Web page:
Israel has announced that it will be building 800 new housing units. Of these, 560 will be in Maale Adumim, a town of 40,000 located four miles east of Jerusalem, and 240 will be in three Jerusalem neighborhoods.
State Department spokesman John Kirby reacted with unusually strong language:
If it’s true, this … would be the latest step in what seems to be the systematic process of land seizures, settlement expansions, and legalization of outposts that is fundamentally undermining the prospects for a two-state solution. We oppose steps like these which we believe are counterproductive.
Kirby added that Washington was “deeply concerned”:
This action risks entrenching a one-state reality and raises serious questions about Israel’s intentions.
It should be added that Maale Adumim and the three “East Jerusalem” (actually eastern, northern, and southern Jerusalem) neighborhoods are located on land that was illegally occupied by Jordan from 1949 to 1967, and that Israel seized from Jordan in the 1967 Six Day War after Jordan attacked Israel.
It should not, though, have to be added.
The notion that Israel, by building homes in such places, jeopardizes chances of resolving the Palestinian issue is fundamentally flawed, and the State Department — if it were not wedded to that notion — would be able to find out why by doing a little fact-checking.
As Evelyn Gordon illuminates, since Benjamin Netanyahu was elected prime minister in 2009 (he has been reelected twice), Israel has not been engaging in a “systematic process of land seizures” or anything of the kind. Actually, construction in “settlements” — a term now used even for Jerusalem neighborhoods — has slowed to a crawl:
As data from Israel’s Central Bureau of Statistics unambiguously shows, since taking office … Netanyahu has built far fewer units in the settlements than any of his predecessors. True, he periodically announces grandiose building plans, as he did this week. But most are quietly frozen again immediately afterward; very few ever get built.
Gordon also reports on an investigation by Shaul Arieli — a leftist Israel who opposes Israeli construction in land previously occupied by Jordan — that finds:
In 2015, as in the preceding five years, almost 90 percent [of population increase in the “settlements” was] a result of natural population growth.
In other words — scandalous as some may find it — Israelis living in these communities have babies.
Arieli wrote further:
Last year, as in all the preceding 40 years, 75 percent of the population growth occurred in settlement blocs.
In short, almost all the increase, from both births and migration, is happening in a handful of settlements near the Green Line that every peace plan ever proposed has agreed will remain Israeli. Thus it hasn’t affected the prospects of a two-state solution at all.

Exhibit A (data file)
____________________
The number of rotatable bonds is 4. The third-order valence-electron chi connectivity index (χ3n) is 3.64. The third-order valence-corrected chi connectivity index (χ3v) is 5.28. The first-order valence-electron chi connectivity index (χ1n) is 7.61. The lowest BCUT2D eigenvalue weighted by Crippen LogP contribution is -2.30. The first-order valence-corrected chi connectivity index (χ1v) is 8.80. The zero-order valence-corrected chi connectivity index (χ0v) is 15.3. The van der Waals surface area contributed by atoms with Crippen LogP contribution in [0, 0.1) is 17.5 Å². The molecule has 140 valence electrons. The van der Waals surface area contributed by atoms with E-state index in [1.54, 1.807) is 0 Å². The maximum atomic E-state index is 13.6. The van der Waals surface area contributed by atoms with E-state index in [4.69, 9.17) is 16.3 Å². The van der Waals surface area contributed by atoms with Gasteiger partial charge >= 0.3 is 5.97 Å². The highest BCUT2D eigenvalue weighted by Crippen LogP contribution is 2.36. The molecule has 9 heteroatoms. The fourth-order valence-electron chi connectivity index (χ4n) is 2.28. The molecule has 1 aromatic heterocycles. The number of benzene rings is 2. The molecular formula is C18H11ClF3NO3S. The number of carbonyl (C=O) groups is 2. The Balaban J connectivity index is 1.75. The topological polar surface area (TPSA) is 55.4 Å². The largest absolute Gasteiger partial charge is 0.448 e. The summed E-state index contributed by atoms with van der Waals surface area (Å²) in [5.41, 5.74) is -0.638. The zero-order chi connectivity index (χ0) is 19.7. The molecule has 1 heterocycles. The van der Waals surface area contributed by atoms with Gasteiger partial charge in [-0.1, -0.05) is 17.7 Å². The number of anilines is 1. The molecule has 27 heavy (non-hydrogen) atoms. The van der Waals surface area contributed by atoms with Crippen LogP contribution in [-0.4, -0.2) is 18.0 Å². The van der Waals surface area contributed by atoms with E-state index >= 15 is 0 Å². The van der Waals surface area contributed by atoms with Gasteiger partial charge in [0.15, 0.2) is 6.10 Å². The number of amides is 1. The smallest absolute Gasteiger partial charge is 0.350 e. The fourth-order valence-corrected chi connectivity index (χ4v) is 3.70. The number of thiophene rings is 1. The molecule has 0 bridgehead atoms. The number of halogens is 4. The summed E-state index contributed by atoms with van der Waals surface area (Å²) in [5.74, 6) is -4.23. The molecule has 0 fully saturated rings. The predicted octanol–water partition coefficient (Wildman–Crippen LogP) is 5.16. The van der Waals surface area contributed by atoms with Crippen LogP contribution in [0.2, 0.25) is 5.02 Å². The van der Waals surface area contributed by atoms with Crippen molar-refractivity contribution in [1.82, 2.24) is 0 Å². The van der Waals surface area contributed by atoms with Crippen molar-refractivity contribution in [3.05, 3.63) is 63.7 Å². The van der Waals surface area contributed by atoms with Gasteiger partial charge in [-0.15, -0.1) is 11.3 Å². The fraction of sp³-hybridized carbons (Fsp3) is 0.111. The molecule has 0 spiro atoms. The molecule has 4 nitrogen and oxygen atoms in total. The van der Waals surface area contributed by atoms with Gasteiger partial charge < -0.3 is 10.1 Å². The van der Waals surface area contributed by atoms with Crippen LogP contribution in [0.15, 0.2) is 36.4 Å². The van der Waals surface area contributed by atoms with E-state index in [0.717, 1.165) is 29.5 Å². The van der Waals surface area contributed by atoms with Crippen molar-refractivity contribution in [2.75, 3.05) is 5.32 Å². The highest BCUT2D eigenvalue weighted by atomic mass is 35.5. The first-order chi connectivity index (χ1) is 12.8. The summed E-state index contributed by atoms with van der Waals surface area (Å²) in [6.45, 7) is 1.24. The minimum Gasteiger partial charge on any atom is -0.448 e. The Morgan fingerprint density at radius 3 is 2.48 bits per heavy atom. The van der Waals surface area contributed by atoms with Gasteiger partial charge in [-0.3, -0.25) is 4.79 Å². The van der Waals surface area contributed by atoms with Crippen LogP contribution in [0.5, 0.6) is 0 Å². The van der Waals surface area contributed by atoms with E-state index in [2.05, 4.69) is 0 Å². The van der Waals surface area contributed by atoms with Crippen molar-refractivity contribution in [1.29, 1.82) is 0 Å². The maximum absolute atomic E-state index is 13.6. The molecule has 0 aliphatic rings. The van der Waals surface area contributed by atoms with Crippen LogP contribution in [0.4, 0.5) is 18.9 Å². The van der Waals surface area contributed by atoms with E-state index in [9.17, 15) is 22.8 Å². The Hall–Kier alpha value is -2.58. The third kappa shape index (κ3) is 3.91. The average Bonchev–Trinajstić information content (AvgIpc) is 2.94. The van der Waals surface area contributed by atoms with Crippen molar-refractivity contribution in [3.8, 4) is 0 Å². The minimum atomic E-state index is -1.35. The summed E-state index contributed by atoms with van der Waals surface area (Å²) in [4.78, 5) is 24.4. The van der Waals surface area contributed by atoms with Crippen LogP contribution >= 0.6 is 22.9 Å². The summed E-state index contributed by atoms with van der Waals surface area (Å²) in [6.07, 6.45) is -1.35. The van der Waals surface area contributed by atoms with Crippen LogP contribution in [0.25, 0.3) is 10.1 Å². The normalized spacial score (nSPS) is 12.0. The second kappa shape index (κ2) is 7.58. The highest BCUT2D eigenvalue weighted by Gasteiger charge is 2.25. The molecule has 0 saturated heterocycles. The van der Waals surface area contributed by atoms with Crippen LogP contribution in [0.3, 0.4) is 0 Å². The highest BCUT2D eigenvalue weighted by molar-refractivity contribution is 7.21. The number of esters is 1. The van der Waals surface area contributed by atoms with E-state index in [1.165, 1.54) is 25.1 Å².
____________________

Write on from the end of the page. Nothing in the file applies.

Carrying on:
Such “settlements” emphatically include, of course, Maale Adumim and the three Jerusalem neighborhoods in question.
So much for the facts. But beyond that level, Kirby’s castigation of Israel harbors “smelly little orthodoxies,” as George Orwell once called them, that are worth unpacking and exposing.
One of these is that the “two-state solution” is desirable.
In the imploding Middle East, amid severe violence and the disintegration of states like Syria, Iraq, Yemen, and Libya, would it be wise to create another Arab state? One rubbing up against Jerusalem and Tel Aviv and constricting Israel to a nine-mile width in its most populated region? Would it be in America’s interest?
That assumption is disputable, to say the least. It also implies that there is no other possible solution to the Palestinian issue, when in actuality other possible, eventual solutions are proposed and discussed all the time.
The solutions include, for instance, a one-state solution in which West Bank Palestinians would be offered full Israeli citizenship; or an arrangement with Jordan that would offer them full Jordanian citizenship.
Also implicit, even more problematically, in Kirby’s words is the notion that no further construction for Jews of any kind should occur in any of the land that Israel won in 1967.
If even construction in Maale Adumim and “East Jerusalem” neighborhoods “raises serious questions about Israel’s intentions” and warrants a sharp rebuke from Washington, then the inference is that the land is solely Palestinian. That Israel’s only role is to hold it, keeping Jews out of it, until the Palestinians deign to receive it and set up their state in it.
That notion is, of course, morally problematic on several grounds. It erases Jews’ profound historical and religious attachment to the land. It sentences existing Jewish communities in the proscribed places to slow strangulation. It permanently confines Israel to the tiny 1949-1967 domain that is too small for its rapidly growing population. And it ignores the fact that without at least parts of the West Bank, Israel is militarily indefensible.
Israel and the United States are allies. How long will the robotic State Department denunciations continue?